Money has potential to do tremendous good for the political system, if it’s used to engage citizens, Professor Tabatha Abu El-Haj wrote in a blog post published June 11 by New York University School of Law’s Brennan Center for Justice.
“’Money in politics’ has become an unfortunate shorthand for what is wrong with contemporary American politics,” Abu El-Haj wrote. “It is not the presence of money, or even the amount of money, in elections that is at the root of our dysfunctional politics. It is the ease with which extremely wealthy individuals and corporations exchange their economic capital for political influence.”
Many are preoccupied with the flow of money into elections since the U.S. Supreme Court’s ruling in Citizens United case, said Abu El-Haj, who blames a weakening of civil society that has been under way for decades for much of the decline in the nation’s political system.
“With the demise of private-sector unionism and the fading of class-integrated, mass-membership associations, middle-class Americans today are only about a third as likely as the affluent to belong to an organization that takes a stand on public issues,” she wrote. “Indeed, while the super wealthy increasingly orbit in close-knit social and professional circles, ordinary Americans are increasingly socially disconnected from one another in ways that undermine their political power.”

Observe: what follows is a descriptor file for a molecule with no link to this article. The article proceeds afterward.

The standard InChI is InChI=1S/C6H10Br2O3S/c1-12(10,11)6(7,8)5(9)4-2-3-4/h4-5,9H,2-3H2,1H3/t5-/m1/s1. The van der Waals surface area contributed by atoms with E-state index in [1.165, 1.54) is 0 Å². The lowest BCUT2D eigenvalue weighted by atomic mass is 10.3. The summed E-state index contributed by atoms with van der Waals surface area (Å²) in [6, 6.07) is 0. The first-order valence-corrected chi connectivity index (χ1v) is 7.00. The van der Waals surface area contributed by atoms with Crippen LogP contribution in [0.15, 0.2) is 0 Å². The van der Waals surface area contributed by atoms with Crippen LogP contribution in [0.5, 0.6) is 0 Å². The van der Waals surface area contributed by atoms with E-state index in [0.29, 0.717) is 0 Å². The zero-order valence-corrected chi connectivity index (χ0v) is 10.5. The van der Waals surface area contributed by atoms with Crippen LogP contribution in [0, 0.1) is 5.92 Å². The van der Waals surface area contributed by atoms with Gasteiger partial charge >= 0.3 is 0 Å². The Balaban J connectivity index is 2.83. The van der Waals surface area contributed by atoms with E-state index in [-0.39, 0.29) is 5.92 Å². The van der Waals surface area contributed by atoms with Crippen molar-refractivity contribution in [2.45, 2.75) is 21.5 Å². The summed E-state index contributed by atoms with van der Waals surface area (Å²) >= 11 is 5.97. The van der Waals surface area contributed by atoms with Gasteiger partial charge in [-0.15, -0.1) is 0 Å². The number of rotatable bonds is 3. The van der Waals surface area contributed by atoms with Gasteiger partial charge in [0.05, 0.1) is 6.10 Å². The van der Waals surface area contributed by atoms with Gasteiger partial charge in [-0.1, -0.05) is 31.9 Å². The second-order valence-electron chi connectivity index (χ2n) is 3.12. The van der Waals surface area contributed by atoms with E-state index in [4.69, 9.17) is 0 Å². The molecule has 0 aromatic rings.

Dollars devoted to building political consciousness and engaging voters through face-to-face outreach are dollars well spent, Abu El-Haj contended, citing BlackPAC, a super PAC that helped Democrat Doug Jones win a U.S. Senate seat in deep-red Alabama in 2017 as an example. Though BlackPAC raised eyebrows by gathering money from the political establishment, she said, the organization used it to launch a sustainable, year-round voter engagement process that prioritizes face-to-face voter mobilization.
Likewise, she observed, Democrat Conor Lamb pulled off a special election upset in Pennsylvania’s 18th congressional district thanks to a “personalized mobilization strategy in which local organizations took the lead,” logging thousands of face-to-face conversations with voters every weekend.
“Unlike TV advertisements or mass mailings (whether traditional or digital), peer-to-peer strategies offer an array of second-order returns by deepening the political engagement of volunteers and reinforcing the organizational and civic capacity necessary to revive democratic responsiveness and accountability,” she wrote.
Advocates for good government, she said, should “recognize that our primary task is to figure out how to mitigate the degree of political inequality in society by empowering ordinary Americans to effectively participate, and that doing so requires seed money.”
Abu El-Haj is a constitutional scholar who is principally interested in the American political process. The blog post echoes concepts laid out in her new article, “Networking the Party: First Amendment Rights & the Pursuit of Responsive Party Government,” which appears in Columbia Law Review.